Conversely, hospice is all-inclusive. (You might say it’s the Sandals of Healthcare!) Medicare, Medicaid, and even most private insurers pay hospices a daily rate for each patient. In turn, a hospice covers all costs related to caring for the patient, including medications, equipment, and the services of the hospice team.

“It’s wonderful to engage with patients about their health care from the perspective of what they need and what benefits them the most, rather than what they can afford,” says Dr. Fomovska.

Furthermore, as a nonprofit hospice, Hospice of the Piedmont is not beholden to outside investors or shareholders needing a share of profits. Our revenue is reinvested into patient care.

Caring for You at Home

Another significant difference between Hospice and other types of healthcare is where care is delivered. Instead of patients needing to coordinate travel to a doctor’s office or hospital, the hospice team visits the patient wherever they call home.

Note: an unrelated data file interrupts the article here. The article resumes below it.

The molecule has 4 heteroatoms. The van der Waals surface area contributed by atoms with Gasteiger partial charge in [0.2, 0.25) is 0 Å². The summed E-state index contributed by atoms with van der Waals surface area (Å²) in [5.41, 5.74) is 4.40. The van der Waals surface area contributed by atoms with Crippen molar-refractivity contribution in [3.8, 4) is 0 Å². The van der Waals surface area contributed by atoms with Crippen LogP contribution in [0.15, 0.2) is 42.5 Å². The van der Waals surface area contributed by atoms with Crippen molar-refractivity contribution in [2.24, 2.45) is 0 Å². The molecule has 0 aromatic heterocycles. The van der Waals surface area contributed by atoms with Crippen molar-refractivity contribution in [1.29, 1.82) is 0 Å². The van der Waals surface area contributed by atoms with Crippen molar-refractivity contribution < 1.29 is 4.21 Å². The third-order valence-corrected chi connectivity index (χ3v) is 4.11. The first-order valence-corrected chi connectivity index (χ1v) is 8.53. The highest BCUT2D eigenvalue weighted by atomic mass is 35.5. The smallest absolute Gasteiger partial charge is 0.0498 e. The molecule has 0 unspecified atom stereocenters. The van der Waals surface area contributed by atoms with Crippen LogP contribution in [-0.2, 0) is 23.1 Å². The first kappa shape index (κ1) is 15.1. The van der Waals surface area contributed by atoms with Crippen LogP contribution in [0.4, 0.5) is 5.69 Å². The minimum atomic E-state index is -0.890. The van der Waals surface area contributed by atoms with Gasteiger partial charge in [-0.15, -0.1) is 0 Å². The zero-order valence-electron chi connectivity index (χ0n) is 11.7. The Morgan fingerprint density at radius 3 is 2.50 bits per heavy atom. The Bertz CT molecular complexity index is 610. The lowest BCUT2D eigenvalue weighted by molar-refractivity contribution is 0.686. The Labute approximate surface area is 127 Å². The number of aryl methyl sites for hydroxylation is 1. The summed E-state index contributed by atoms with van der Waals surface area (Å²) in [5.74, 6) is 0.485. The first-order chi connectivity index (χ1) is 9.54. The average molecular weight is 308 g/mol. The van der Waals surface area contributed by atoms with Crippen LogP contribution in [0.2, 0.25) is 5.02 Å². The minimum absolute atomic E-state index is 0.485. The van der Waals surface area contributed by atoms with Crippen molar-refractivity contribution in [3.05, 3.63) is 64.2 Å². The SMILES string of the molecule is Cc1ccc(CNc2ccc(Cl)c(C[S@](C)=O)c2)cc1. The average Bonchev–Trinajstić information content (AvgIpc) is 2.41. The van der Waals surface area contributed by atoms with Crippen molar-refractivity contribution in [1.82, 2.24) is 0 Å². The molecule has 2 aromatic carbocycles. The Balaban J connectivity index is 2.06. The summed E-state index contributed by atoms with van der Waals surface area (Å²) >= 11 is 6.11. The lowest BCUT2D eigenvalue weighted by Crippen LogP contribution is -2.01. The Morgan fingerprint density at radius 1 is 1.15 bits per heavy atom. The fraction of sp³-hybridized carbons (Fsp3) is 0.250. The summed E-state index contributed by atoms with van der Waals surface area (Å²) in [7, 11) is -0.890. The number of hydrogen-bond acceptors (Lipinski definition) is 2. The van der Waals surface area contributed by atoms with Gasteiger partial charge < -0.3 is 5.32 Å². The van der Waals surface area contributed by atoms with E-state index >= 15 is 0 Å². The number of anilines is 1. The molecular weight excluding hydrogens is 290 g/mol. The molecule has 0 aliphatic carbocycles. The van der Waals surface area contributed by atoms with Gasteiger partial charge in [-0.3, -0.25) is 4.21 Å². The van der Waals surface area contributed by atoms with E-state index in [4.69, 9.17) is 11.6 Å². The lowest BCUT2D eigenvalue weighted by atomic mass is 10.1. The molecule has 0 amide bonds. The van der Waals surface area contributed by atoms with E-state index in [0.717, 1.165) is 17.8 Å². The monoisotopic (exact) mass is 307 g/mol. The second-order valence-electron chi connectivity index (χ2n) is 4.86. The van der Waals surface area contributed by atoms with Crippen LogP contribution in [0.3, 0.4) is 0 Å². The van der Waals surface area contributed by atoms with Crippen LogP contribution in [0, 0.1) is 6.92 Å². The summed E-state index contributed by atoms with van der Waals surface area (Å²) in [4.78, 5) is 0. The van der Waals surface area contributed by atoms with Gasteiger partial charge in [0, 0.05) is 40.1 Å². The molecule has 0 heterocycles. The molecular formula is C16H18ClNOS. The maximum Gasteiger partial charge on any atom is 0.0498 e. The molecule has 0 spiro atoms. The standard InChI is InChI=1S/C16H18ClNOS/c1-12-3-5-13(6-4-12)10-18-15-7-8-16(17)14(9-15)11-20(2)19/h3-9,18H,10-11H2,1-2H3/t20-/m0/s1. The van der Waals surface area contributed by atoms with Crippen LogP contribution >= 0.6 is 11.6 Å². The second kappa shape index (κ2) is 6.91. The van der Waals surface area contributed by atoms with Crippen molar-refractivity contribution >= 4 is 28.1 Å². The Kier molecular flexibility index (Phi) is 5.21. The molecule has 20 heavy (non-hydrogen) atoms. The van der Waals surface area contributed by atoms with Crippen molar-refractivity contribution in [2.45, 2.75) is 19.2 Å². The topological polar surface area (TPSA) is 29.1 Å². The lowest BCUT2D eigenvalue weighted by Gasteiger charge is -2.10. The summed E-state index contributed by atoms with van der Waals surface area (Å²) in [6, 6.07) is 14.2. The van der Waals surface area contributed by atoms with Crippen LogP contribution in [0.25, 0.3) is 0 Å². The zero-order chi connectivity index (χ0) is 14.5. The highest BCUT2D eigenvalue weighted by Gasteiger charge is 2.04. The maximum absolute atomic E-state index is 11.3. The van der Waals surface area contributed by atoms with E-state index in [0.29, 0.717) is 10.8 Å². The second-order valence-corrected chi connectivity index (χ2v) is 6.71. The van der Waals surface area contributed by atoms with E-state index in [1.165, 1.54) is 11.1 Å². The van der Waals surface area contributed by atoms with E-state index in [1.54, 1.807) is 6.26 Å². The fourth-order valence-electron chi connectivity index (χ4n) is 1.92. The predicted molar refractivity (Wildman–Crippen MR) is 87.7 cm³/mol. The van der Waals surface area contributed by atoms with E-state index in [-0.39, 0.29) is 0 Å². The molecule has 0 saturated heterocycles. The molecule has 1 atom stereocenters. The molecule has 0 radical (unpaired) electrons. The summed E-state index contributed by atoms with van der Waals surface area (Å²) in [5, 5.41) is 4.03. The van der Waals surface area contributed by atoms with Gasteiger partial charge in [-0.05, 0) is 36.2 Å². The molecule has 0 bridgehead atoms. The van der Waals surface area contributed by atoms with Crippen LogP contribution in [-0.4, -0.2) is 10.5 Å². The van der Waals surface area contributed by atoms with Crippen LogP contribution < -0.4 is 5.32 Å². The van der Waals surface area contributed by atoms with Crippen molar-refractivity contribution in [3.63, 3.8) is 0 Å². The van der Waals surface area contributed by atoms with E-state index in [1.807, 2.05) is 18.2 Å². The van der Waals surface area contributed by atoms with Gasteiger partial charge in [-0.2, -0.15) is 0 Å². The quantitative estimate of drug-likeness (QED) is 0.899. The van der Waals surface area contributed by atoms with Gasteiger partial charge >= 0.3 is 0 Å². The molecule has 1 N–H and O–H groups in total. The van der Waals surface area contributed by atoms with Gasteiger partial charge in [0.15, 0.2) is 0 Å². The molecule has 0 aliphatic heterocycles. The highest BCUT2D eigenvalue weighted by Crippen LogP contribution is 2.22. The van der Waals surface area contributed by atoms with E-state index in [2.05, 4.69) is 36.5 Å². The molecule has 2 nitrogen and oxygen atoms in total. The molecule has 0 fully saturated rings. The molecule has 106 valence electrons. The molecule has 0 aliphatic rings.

The old-fashioned approach reminds Littlefield of growing up in a small town where the doctors made house calls, “In hospice, that’s what we do, too. We go where people are. We meet them wherever they call home and provide care and services that they need.”

Bringing compassionate care directly to the patient underscores the commitment of hospice to preserve each patient’s dignity. Because, caring for people in the familiarity of one’s own living space is not only more convenient for the patient, but it also allows them to maintain their unique sense of identity.